Alarm question

Discussion in 'Tech/Mech General' started by XRN, Apr 29, 2016.

  1. XRN

    XRN Funster

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    Can anyone tell me how I can determine whether a door reed switch is a "normally open" or "normally closed" one? The van is fitted with a Cobra alarm and all the doors have reed switches, with the wired section fitted to the frames and the magnetic bit on the door. I have one which doesn't trigger the alarm when the alarm is switched on and the door is opened. I can access the wires on the back of the reed switch but I am not sure what I should be measuring with a multimeter to work out the type. Can anybody advise the best way to test as there are no markings on any of them which would give a clue. I am assuming it is the switch and not the wiring so knowing what I should be seeing whilst testing would be useful to work out what is wrong.
     
  2. Chipster

    Chipster Funster Life Member

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    Use a switch that is known good. Remove one wire from switch. Set alarm. If alarm goes off or doesn't set its a normally open switch ( the magnet pulls it closed). Or with a multi meter set to resistance disconnect switch and put meter leads on switch terminals. Open circuit on meter with magnet away from switch = normally open. Move magnet to switch and meter should make/read low resistance. My money's on normally open (y)
     
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  3. XRN

    XRN Funster

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    I might not have got this right but if the magnet is away from the switch and you have an open circuit, would that not suggest its a normally closed switch, i.e. when the door is closed as it would be when the alarm was set, the circuit would be complete and broken only when the door is opened?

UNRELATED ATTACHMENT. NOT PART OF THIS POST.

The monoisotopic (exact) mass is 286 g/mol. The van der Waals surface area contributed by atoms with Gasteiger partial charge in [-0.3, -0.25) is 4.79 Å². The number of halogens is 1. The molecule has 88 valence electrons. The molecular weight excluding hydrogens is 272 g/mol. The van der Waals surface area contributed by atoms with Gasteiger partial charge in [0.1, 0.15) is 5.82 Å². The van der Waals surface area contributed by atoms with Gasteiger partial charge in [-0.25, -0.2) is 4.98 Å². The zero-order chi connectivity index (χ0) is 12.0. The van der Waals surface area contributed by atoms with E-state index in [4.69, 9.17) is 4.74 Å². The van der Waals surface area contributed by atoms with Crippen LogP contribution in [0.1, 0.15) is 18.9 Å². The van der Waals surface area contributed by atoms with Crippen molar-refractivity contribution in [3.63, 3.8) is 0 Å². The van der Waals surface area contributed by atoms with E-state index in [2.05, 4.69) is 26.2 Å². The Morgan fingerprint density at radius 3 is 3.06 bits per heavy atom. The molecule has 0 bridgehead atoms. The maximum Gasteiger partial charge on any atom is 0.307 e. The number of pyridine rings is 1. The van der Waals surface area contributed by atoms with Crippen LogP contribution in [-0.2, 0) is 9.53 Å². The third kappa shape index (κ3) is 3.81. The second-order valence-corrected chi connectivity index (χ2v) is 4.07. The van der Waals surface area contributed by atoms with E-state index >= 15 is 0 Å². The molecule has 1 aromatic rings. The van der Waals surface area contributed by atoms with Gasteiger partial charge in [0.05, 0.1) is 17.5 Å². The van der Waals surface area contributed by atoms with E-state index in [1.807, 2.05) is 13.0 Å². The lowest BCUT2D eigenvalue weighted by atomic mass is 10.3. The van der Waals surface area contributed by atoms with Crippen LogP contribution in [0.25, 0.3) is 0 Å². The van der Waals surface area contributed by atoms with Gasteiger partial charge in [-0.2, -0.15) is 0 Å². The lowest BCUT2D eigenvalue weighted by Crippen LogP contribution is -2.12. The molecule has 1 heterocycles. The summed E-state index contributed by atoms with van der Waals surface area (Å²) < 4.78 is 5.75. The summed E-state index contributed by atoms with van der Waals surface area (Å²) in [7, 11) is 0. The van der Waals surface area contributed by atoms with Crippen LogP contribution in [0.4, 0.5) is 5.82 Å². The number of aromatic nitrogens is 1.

4. tonyidle

    tonyidle Funster

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    Yes. A NC reed switch is more difficult to implement than NO so when the magnet is near the switch (door closed) the reed will be closed.
     
  5. autorouter

    autorouter Funster

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    The term 'Normally Open' is a technical term used by the manufacturer to describe the operation of the switch. If it's open when the magnet is away from the switch, it's a 'NO' (Normally Open). If it's closed when the magnet is away, then it's a 'NC' (Normally Closed). Whether the magnet is usually near the switch or away from the switch in the situation that it is used is of no concern to the manufacturer.

    Generally alarm switches are 'NO', with a magnet holding them closed, so that if the wire is cut the alarm is triggered.
     
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  6. XRN

    XRN Funster

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    That makes sense now, many thanks for the help everyone
     
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